[Python-Dev] == on object tests identity in 3.x

Chris Angelico rosuav at gmail.com
Tue Jul 8 04:15:27 CEST 2014

On Tue, Jul 8, 2014 at 11:59 AM, Rob Cliffe <rob.cliffe at btinternet.com> wrote:
> If I came across an int object and had no concept of what an integer number
> was, how would I know what its "value" is supposed to be?

The value of an integer is the number it represents. In CPython, it's
entirely possible to have multiple integer objects (ie objects with
unique identities) with the same value, although AIUI there are
Pythons for which that's not the case. The value of a float, Fraction,
Decimal, or complex is also the number it represents, so when you
compare 1==1.0, the answer is that they have the same value. They
can't possibly have the same identity (every object has a single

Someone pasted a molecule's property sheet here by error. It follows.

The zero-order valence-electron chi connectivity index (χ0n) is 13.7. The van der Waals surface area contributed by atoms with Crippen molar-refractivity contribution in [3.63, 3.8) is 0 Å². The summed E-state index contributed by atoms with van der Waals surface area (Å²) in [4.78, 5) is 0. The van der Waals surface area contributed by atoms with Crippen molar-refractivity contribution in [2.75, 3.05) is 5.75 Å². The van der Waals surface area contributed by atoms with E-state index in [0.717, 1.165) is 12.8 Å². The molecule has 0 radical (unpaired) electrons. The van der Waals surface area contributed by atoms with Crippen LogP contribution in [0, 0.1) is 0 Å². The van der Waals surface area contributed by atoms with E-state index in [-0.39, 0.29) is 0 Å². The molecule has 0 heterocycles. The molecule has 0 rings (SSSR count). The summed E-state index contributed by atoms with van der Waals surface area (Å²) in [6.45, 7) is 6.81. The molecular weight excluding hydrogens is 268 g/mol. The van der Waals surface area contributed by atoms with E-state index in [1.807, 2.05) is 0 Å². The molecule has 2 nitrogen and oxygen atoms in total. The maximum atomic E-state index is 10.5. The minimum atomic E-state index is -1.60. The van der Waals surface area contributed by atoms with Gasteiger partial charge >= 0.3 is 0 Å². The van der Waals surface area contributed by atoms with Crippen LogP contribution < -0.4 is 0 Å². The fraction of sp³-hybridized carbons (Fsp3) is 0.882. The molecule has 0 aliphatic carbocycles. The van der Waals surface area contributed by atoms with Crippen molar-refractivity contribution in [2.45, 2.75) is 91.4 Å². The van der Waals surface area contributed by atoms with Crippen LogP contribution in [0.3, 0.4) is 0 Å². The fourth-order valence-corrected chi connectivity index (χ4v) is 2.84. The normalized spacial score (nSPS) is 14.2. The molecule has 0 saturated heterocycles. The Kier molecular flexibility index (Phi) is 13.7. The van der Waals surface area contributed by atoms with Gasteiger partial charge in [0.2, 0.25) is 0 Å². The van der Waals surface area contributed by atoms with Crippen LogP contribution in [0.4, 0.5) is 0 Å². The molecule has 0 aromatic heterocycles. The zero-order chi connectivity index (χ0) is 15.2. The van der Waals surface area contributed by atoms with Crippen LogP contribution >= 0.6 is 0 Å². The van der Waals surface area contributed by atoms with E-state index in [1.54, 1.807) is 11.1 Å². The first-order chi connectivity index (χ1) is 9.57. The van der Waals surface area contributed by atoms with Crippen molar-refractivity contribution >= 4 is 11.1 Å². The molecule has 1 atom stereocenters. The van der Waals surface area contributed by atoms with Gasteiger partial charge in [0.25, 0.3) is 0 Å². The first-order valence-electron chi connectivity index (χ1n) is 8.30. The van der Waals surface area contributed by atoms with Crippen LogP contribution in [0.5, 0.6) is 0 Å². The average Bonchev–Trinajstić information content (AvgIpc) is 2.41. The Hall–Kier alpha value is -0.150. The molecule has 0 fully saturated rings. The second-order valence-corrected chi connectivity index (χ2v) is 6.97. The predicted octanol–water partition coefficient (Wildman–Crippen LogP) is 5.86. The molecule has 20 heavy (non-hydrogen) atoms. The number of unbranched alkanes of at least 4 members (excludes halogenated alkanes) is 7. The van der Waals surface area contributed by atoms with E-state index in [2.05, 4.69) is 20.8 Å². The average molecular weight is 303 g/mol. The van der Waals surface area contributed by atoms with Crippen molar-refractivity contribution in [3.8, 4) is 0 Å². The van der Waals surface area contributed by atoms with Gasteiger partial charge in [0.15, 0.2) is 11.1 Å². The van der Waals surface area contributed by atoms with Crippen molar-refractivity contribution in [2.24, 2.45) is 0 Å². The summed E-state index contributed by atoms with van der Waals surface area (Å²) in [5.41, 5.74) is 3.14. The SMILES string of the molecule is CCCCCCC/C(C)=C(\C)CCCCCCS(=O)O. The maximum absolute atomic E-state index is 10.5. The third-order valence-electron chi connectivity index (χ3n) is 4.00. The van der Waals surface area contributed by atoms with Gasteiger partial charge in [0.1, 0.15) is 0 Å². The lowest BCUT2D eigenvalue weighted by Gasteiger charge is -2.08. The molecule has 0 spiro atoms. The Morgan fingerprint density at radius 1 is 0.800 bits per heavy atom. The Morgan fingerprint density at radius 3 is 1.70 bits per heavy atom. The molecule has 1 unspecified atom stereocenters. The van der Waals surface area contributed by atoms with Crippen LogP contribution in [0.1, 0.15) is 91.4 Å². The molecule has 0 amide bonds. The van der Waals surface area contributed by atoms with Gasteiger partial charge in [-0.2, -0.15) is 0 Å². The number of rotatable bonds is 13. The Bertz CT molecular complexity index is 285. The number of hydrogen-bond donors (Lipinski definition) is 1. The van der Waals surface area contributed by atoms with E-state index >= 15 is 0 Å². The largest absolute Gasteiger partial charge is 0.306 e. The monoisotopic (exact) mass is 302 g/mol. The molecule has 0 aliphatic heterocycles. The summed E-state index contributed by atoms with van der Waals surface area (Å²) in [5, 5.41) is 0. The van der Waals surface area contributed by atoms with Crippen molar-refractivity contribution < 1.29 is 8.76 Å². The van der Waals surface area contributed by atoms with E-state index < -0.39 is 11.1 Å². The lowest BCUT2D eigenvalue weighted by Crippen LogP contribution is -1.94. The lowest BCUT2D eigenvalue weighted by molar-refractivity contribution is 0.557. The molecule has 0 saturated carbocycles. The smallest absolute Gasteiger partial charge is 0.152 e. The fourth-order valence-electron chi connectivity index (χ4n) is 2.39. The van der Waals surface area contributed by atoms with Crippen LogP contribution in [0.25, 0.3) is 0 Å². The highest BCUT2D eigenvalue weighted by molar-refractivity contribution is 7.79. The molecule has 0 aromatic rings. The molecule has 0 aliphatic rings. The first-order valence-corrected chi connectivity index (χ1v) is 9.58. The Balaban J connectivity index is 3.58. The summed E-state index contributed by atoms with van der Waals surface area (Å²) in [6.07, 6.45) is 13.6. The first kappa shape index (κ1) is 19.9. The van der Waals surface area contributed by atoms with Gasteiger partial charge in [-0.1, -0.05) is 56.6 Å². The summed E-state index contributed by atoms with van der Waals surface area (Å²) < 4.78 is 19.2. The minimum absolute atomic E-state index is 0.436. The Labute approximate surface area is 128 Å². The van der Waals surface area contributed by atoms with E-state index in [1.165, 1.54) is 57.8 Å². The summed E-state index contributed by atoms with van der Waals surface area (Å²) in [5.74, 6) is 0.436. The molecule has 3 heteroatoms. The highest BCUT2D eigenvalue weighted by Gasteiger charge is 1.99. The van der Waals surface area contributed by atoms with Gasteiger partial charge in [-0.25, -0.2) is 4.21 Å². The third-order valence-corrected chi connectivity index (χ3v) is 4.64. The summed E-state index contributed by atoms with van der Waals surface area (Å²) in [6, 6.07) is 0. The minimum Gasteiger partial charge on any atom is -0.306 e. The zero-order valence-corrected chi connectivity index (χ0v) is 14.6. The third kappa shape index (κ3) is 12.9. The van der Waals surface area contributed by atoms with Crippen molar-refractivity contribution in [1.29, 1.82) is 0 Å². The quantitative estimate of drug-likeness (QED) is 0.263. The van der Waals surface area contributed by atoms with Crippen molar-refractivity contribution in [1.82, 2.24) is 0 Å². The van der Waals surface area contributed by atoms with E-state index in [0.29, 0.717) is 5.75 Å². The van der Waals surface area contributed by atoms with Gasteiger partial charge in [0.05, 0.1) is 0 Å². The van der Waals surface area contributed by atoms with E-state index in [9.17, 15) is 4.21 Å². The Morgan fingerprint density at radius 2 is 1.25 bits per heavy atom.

type), but they have the same value. But what *is* that value? It's
not something that can be independently recognized, because casting to
a different type might change the value:

>>> i = 2**53+1
>>> f = float(i)
>>> i == f
>>> f == int(f)

Ergo the comparison of a float to an int cannot be done by casting the
int to float, nor by casting the float to int; it has to be done by
comparing the abstract numbers represented. Those are the objects'

But what's the value of a sentinel object?

_SENTINEL = object()
def f(x, y=_SENTINEL):
    if y is not _SENTINEL: do_something_with(y)

I'd say this is a reasonable argument for the default object value to
be identity.


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